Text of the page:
Researchers at Rutgers' John J. Heldrich Center for Workforce Development surveyed online a national cross-section of 1,153 adults between July 24 and August 3. The margin of error was plus or minus 3 percentage points. The survey is part of a broader series of polls taken over multiple years to study the consequences of the recession for workers.
Recent evidence of economic strength has done little to brighten most Americans' outlooks. The Standard and Poor's 500 stock index has surged more than 170 percent since bottoming in March 2009. Yet only 14 percent of the respondents said the gains have affected them a lot —a sign of either meager investments or the extent to which families unloaded their stock holdings near the bottom of the market.
Employers have added an average of more than 244,000 jobs a month since February, a vigorous pace that recalls the dot-com era of the 1990s.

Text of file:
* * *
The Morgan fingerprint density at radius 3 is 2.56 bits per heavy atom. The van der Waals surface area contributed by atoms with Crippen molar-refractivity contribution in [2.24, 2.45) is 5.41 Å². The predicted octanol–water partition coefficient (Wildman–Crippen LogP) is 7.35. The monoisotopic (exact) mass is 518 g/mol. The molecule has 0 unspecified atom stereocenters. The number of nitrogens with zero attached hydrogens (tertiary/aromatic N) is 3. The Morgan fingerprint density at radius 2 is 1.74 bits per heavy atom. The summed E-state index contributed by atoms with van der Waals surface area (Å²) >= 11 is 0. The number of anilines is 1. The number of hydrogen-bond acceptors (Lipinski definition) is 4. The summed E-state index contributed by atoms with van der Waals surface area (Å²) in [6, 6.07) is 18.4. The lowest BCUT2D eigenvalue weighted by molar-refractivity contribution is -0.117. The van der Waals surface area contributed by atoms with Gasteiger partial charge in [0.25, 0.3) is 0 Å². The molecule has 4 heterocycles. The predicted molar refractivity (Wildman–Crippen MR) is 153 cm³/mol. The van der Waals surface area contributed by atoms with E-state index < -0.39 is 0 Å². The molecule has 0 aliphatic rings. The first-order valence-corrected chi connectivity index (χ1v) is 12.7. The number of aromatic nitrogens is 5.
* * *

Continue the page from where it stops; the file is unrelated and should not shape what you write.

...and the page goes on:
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Over the past 12 months, the unemployment rate has dropped more than a full percentage point from 7.3 percent to a nearly normal 6.2 percent.
This month, job growth helped propel the Conference Board's consumer confidence index to its highest reading since October 2007. The index often tracks the unemployment rate.
The gap between the index and the Rutgers survey likely reflects the type of questions posed by the university researchers. They asked about family finances, job satisfaction, retirement plans and the specific consequences of the recession. By contrast, the confidence index asks about broader perceptions of business and employment conditions and plans to buy autos, homes and household appliances.
—By The Associated Press